It's been too quiet here at developer.* for too long. I am pleased to break the silence with a new article by a very talented author, Donna L. Davis. Not only am I pleased, I am proud to be publishing this particular piece--"article" just seems to be too confining a term for it. In "The Purpose-Driven Programmer," Ms. Davis paints a beautiful prose portrait of all us--who we are, why we do what we do, and why what we do matters. I am confident that you will enjoy it, and that you will see something of yourself within it.
These are hard times for software developers--at least in the United States, where I live and work. Hiring has still not recovered from the bursting of the technology bubble. Companies continue to downsize, outsource, offshore, and squeeze, squeeze, squeeze. I have spoken to many of my developer friends, and morale is low. Developers are discouraged, disillusioned with a career that seemed so promising not so long ago. These feelings are not just a product of a tight job market--tight markets come and go--but an overall attitude that seems to pervade the offices of corporate decision-makers. The idea appears very popular today that programmers are just commodities, easily replaceable with another body--especially if that body is willing to do the work at a fraction of the cost. It remains to be seen if this grand experiment will blow up in the faces of those who would believe that the process of developing software can be rationalized like an automobile assembly line and farmed out to the lowest bidder along with office supplies and janitorial services.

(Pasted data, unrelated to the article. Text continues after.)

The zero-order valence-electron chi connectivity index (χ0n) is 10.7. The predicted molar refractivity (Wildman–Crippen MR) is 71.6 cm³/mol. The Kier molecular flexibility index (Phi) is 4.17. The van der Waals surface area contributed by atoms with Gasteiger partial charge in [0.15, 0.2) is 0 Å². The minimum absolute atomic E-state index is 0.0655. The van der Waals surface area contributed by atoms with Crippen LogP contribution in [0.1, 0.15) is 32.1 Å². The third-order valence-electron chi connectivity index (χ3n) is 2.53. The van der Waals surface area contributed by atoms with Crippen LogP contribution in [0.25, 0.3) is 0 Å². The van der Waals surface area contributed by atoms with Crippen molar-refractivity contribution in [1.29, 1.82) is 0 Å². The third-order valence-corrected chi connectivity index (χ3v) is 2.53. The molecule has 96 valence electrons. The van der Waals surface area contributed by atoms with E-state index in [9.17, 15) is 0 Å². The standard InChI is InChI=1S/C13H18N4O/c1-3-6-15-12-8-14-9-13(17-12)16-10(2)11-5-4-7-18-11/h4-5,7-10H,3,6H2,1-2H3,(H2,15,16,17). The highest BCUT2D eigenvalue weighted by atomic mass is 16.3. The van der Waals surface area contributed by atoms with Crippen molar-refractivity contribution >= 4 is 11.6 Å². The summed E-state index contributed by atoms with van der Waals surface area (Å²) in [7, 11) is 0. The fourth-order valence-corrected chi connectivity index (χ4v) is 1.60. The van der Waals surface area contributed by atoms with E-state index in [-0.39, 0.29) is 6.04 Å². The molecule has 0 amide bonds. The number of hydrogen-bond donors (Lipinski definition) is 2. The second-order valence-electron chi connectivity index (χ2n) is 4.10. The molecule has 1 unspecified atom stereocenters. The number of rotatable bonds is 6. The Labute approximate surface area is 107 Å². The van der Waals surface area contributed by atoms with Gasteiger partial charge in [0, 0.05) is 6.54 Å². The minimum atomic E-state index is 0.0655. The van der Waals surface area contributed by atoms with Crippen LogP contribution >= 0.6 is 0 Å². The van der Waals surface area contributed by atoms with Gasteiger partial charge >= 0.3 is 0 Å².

Under this dark cloud, "The Purpose-Driven Programmer" offers some light and hope.
As always, developer.* is actively seeking new authors. If you have an idea for an article, book review, interview, conference report, etc., then please get in touch. I have books sent by publishers waiting to be reviewed, and I am seeking short opinion pieces on anything related to the field of software development. I can always be reached at firstname.lastname@example.org.
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